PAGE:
Partners4Education (P4E), a major initiative of IHEP, is a multifaceted, early education awareness program targeting low-income and underrepresented communities in the District of Columbia. It introduces students and their families to the possibility of achieving success in both higher education and professional careers and is a model for similar efforts nationwide.
The mission of Partners4Education is to prepare students, and their families, in low-income and underrepresented communities to succeed academically and socially in their postsecondary education and adulthood experiences.
P4E begins working with students who are in the early stages of their educational path—as young those in the sixth-grade—and continues playing an instrumental role in their lives until they complete high school. Programmatic efforts focus on postsecondary education planning, preparation, admission, retention and successful completion.
Founded on the belief “it takes a whole village to raise a child,” P4E engages the entire community to help students become confident, well-rounded adults. This principle directs P4E’s four comprehensive programs, which provides investment opportunities for communities, schools, and businesses: One Step Forward, Kids to College, Phase Three, and Steps 4 Continued Success.
One Step Forward
One Step Forward is designed to enhance the ability of all families to assist, direct, support and guide their students in their pursuit of higher education. Held in community recreational facilities, sessions incorporate experiential learning methodology and are taught by subject experts, P4E staff and staff from other host community sites. Communities provide at least eight student workshops and four family workshops yearly.
The One Step Forward family workshops focus on:
- Developing strategies for improving academic skills;
- Increasing knowledge about college, career and financial aid opportunities;
- Involving all family members in college planning and preparation.
Kids to College
The Kids to College program is designed to raise awareness of the importance of higher education among younger middle school students, who will soon need to make decisions that can have a major impact on their future, such as which classes to take in high school. Developed by The Sallie Mae Fund, the program brings together low-income middle school students, most often sixth-graders, with staff and students from local colleges and universities. Over the course of six weeks, program participants are given information on study skills, high school course choices, preparation for college and careers, and life as a college student. Hands-on activities keep participants engaged, and the program ends with a visit to one of the partner colleges and universities, so that participants and their parents can get a firsthand look at college life.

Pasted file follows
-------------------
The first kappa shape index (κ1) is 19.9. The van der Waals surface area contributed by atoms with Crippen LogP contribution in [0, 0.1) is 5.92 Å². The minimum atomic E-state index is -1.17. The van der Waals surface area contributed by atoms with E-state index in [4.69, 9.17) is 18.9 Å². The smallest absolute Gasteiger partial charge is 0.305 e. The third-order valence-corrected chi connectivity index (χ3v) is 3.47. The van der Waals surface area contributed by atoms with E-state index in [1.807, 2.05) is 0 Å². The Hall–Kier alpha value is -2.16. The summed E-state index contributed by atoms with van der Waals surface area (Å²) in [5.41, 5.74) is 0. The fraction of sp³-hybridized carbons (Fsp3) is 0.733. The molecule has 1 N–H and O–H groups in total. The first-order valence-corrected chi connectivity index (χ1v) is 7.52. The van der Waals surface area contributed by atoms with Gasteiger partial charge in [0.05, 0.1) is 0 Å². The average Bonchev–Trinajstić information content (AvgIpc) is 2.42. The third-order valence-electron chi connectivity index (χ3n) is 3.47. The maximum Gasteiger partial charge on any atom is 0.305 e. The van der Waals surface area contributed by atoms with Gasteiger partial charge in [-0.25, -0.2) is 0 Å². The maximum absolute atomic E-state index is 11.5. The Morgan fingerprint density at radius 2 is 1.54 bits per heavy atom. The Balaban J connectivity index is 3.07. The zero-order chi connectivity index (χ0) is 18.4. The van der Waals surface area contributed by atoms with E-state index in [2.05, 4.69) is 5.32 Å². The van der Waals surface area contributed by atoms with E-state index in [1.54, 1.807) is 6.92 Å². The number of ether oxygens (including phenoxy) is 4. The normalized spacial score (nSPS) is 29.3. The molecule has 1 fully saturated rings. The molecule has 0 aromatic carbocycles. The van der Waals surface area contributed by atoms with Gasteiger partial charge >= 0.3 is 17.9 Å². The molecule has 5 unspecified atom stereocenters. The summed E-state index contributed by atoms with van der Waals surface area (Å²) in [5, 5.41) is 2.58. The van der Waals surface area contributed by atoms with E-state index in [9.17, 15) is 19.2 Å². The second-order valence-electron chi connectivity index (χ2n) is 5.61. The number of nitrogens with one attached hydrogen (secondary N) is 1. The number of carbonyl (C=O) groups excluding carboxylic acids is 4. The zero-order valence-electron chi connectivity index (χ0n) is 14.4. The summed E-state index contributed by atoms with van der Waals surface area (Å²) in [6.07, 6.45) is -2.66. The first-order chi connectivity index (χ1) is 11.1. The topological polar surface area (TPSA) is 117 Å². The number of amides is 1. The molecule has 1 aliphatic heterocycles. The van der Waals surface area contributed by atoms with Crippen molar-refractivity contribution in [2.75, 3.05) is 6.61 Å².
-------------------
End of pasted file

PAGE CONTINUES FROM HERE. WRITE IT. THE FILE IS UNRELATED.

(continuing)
Phase ThreePhase Three engages a select group of Kids to College participants in follow-up activities beginning in the sixth grade and continuing through eighth grade. The two-session curriculum is facilitated by college students and focuses on postsecondary options, career choices and the college admissions process.
Steps 4 Continued SuccessSteps 4 Continued Success focuses specifically on academic preparation for college. The program consists of monthly sessions that highlight math, writing, reading and critical thinking skills. Sessions are held on a college campus and facilitated by college students. Sessions also include a variety of higher education and career awareness activities. Students and families make a long-term commitment to the program, with family members participate in specific activities.
Each Steps 4 Continued Success university-partner develops specific performance objectives that reflect the needs of the participants. However, all objectives are designed to:
- Increase the academic performance of participants in math, writing, reading and critical thinking skills;
- Increase the numbers of students who complete high school;
- Increase the numbers of students who enter postsecondary education; and
- Increase the family’s knowledge about the process of preparing for postsecondary education, including identifying and applying for sources of financial aid.
© Institute for Higher Education Policy 1993-2010